Our contributors, and would be contributors, have been an immeasurable gift. We weren't sure because of the specific vision of Deep Wild what our first call for submissions would produce. The volume and quality of submissions were such that we had to make (and in a couple of cases are still making) some difficult cuts of great work (some of which we hope to include in our second issue). Our contributors will each receive a print copy of Deep Wild Journal shipped to them at no cost and, if possible in the future, we would love to provide more incentives for these talented people.
A print journal isn't a cash cow unless you're in the habit of milking your cows and then throwing the milk away. This is to say we are certainly not expecting to make a profit on this. In fact, we've built in a small expected loss just in case. If we overperform, great, we will find ways to give that back to our readers and contributors. We considered upfront funding but a successful Kickstarter campaign would allow us access to a larger print run with low/no risk, helps solidify a timetable for delivery, and gives you better access to us through their trustworthy framework and payment system.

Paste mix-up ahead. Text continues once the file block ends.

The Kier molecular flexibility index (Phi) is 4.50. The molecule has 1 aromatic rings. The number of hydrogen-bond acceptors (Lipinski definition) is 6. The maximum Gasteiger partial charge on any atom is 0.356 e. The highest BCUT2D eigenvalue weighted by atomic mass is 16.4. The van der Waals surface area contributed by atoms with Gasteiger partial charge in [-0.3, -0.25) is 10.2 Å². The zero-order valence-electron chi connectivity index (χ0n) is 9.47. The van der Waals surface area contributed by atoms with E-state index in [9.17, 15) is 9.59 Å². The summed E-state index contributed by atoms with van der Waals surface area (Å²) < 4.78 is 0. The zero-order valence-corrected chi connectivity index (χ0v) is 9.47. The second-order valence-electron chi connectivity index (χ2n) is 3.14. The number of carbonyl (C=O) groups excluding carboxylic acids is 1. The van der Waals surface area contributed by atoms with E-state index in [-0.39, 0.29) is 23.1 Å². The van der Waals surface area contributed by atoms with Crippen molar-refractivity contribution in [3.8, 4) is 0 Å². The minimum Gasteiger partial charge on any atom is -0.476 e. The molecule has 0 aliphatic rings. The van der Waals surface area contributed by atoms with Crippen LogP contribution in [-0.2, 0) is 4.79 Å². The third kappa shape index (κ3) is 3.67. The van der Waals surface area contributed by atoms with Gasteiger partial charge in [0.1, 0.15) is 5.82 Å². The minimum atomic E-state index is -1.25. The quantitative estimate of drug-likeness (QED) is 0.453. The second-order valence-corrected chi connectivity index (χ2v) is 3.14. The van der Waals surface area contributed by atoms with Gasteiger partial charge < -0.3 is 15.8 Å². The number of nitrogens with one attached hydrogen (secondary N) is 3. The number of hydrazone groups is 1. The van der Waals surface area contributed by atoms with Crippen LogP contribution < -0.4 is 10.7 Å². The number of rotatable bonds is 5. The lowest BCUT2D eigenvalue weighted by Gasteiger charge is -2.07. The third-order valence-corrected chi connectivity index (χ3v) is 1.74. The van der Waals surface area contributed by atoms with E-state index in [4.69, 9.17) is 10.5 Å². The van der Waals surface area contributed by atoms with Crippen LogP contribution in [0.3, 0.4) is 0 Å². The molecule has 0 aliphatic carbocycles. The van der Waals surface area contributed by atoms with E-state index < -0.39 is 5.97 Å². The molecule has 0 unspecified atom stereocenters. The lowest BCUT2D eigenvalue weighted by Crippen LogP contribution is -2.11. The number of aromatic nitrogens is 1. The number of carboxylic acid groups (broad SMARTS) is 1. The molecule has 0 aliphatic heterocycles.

We have sought out and identified our potential challenges and created plans to address them. We have backup plans in case of an emergency. We are passionate about this project and will deliver to you in a timely manner. Can catastrophes happen? Absolutely, but we are making a promise to you here and we take that seriously, in no small part because serving you is a fulfillment of a promise we made to ourselves.
If you have any questions, head over to the FAQ and ask us! We love answering questions!Learn about accountability on Kickstarter